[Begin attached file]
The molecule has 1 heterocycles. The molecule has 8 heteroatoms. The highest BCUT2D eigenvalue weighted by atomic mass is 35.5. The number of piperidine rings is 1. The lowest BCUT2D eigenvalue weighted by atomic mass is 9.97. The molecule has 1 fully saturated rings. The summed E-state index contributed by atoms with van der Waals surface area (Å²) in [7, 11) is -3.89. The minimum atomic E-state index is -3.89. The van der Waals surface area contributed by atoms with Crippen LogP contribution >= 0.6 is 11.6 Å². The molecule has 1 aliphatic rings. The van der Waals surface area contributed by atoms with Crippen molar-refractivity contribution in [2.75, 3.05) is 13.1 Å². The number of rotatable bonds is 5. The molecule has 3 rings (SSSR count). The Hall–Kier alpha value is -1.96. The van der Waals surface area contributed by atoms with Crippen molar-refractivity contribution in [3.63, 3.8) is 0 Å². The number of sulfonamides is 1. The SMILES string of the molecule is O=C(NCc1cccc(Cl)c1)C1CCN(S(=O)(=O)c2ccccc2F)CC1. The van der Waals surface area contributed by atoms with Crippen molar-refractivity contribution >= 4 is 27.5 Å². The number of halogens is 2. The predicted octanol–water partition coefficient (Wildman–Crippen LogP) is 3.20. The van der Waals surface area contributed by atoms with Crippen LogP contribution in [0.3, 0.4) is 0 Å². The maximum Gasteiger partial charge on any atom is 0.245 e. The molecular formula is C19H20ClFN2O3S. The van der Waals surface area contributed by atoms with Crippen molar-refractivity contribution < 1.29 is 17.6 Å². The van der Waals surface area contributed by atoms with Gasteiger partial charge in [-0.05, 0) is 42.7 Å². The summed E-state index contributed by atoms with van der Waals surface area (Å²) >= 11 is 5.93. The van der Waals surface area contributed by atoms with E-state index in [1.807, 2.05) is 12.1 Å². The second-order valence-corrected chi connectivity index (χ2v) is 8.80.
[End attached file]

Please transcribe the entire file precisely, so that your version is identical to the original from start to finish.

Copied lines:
The molecule has 1 heterocycles. The molecule has 8 heteroatoms. The highest BCUT2D eigenvalue weighted by atomic mass is 35.5. The number of piperidine rings is 1. The lowest BCUT2D eigenvalue weighted by atomic mass is 9.97. The molecule has 1 fully saturated rings. The summed E-state index contributed by atoms with van der Waals surface area (Å²) in [7, 11) is -3.89. The minimum atomic E-state index is -3.89. The van der Waals surface area contributed by atoms with Crippen LogP contribution >= 0.6 is 11.6 Å². The molecule has 1 aliphatic rings. The van der Waals surface area contributed by atoms with Crippen molar-refractivity contribution in [2.75, 3.05) is 13.1 Å². The number of rotatable bonds is 5. The molecule has 3 rings (SSSR count). The Hall–Kier alpha value is -1.96. The van der Waals surface area contributed by atoms with Crippen molar-refractivity contribution in [3.63, 3.8) is 0 Å². The number of sulfonamides is 1. The SMILES string of the molecule is O=C(NCc1cccc(Cl)c1)C1CCN(S(=O)(=O)c2ccccc2F)CC1. The van der Waals surface area contributed by atoms with Crippen molar-refractivity contribution >= 4 is 27.5 Å². The number of halogens is 2. The predicted octanol–water partition coefficient (Wildman–Crippen LogP) is 3.20. The van der Waals surface area contributed by atoms with Crippen LogP contribution in [0.3, 0.4) is 0 Å². The maximum Gasteiger partial charge on any atom is 0.245 e. The molecular formula is C19H20ClFN2O3S. The van der Waals surface area contributed by atoms with Crippen molar-refractivity contribution < 1.29 is 17.6 Å². The van der Waals surface area contributed by atoms with Gasteiger partial charge in [-0.05, 0) is 42.7 Å². The summed E-state index contributed by atoms with van der Waals surface area (Å²) >= 11 is 5.93. The van der Waals surface area contributed by atoms with E-state index in [1.807, 2.05) is 12.1 Å². The second-order valence-corrected chi connectivity index (χ2v) is 8.80.